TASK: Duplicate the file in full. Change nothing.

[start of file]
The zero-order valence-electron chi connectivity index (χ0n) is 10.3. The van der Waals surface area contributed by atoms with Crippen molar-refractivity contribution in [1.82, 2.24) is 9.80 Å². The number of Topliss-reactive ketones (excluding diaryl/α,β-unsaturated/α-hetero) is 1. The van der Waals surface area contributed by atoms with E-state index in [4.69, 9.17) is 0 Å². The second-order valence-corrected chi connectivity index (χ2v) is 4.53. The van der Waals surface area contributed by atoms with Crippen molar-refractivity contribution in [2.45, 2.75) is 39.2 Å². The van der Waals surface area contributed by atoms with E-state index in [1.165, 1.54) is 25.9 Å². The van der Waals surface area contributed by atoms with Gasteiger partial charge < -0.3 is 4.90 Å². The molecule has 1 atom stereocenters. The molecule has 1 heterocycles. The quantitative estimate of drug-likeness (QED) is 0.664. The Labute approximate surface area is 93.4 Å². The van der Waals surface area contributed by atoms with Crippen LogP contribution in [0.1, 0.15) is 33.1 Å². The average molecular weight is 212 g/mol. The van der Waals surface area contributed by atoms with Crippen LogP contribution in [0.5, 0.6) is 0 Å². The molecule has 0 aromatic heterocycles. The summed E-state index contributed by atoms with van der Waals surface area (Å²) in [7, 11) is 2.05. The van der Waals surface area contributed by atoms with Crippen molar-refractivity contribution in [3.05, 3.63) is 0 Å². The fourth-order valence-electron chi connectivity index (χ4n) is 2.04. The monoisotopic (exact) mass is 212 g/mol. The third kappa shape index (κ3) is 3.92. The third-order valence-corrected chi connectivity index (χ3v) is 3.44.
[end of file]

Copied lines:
The zero-order valence-electron chi connectivity index (χ0n) is 10.3. The van der Waals surface area contributed by atoms with Crippen molar-refractivity contribution in [1.82, 2.24) is 9.80 Å². The number of Topliss-reactive ketones (excluding diaryl/α,β-unsaturated/α-hetero) is 1. The van der Waals surface area contributed by atoms with E-state index in [4.69, 9.17) is 0 Å². The second-order valence-corrected chi connectivity index (χ2v) is 4.53. The van der Waals surface area contributed by atoms with Crippen molar-refractivity contribution in [2.45, 2.75) is 39.2 Å². The van der Waals surface area contributed by atoms with E-state index in [1.165, 1.54) is 25.9 Å². The van der Waals surface area contributed by atoms with Gasteiger partial charge < -0.3 is 4.90 Å². The molecule has 1 atom stereocenters. The molecule has 1 heterocycles. The quantitative estimate of drug-likeness (QED) is 0.664. The Labute approximate surface area is 93.4 Å². The van der Waals surface area contributed by atoms with Crippen LogP contribution in [0.1, 0.15) is 33.1 Å². The average molecular weight is 212 g/mol. The van der Waals surface area contributed by atoms with Crippen LogP contribution in [0.5, 0.6) is 0 Å². The molecule has 0 aromatic heterocycles. The summed E-state index contributed by atoms with van der Waals surface area (Å²) in [7, 11) is 2.05. The van der Waals surface area contributed by atoms with Crippen molar-refractivity contribution in [3.05, 3.63) is 0 Å². The fourth-order valence-electron chi connectivity index (χ4n) is 2.04. The monoisotopic (exact) mass is 212 g/mol. The third kappa shape index (κ3) is 3.92. The third-order valence-corrected chi connectivity index (χ3v) is 3.44.